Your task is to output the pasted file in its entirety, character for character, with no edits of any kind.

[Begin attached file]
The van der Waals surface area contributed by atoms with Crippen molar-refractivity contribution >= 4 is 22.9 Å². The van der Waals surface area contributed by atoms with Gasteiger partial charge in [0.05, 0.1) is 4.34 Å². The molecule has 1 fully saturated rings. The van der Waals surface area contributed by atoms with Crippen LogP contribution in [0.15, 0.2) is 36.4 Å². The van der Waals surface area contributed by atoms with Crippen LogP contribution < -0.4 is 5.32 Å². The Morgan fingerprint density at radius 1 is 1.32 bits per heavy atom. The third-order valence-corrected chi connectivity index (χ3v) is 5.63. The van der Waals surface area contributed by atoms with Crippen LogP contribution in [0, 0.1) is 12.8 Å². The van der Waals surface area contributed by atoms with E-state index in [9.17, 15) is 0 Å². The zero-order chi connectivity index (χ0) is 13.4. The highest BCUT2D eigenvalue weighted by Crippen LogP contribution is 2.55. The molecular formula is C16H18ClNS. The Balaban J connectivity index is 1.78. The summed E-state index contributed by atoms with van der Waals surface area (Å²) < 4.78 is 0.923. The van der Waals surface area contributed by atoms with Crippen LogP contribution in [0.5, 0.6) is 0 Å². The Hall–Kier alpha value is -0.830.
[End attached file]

The van der Waals surface area contributed by atoms with Crippen molar-refractivity contribution >= 4 is 22.9 Å². The van der Waals surface area contributed by atoms with Gasteiger partial charge in [0.05, 0.1) is 4.34 Å². The molecule has 1 fully saturated rings. The van der Waals surface area contributed by atoms with Crippen LogP contribution in [0.15, 0.2) is 36.4 Å². The van der Waals surface area contributed by atoms with Crippen LogP contribution < -0.4 is 5.32 Å². The Morgan fingerprint density at radius 1 is 1.32 bits per heavy atom. The third-order valence-corrected chi connectivity index (χ3v) is 5.63. The van der Waals surface area contributed by atoms with Crippen LogP contribution in [0, 0.1) is 12.8 Å². The van der Waals surface area contributed by atoms with E-state index in [9.17, 15) is 0 Å². The zero-order chi connectivity index (χ0) is 13.4. The highest BCUT2D eigenvalue weighted by Crippen LogP contribution is 2.55. The molecular formula is C16H18ClNS. The Balaban J connectivity index is 1.78. The summed E-state index contributed by atoms with van der Waals surface area (Å²) < 4.78 is 0.923. The van der Waals surface area contributed by atoms with Crippen LogP contribution in [0.5, 0.6) is 0 Å². The Hall–Kier alpha value is -0.830.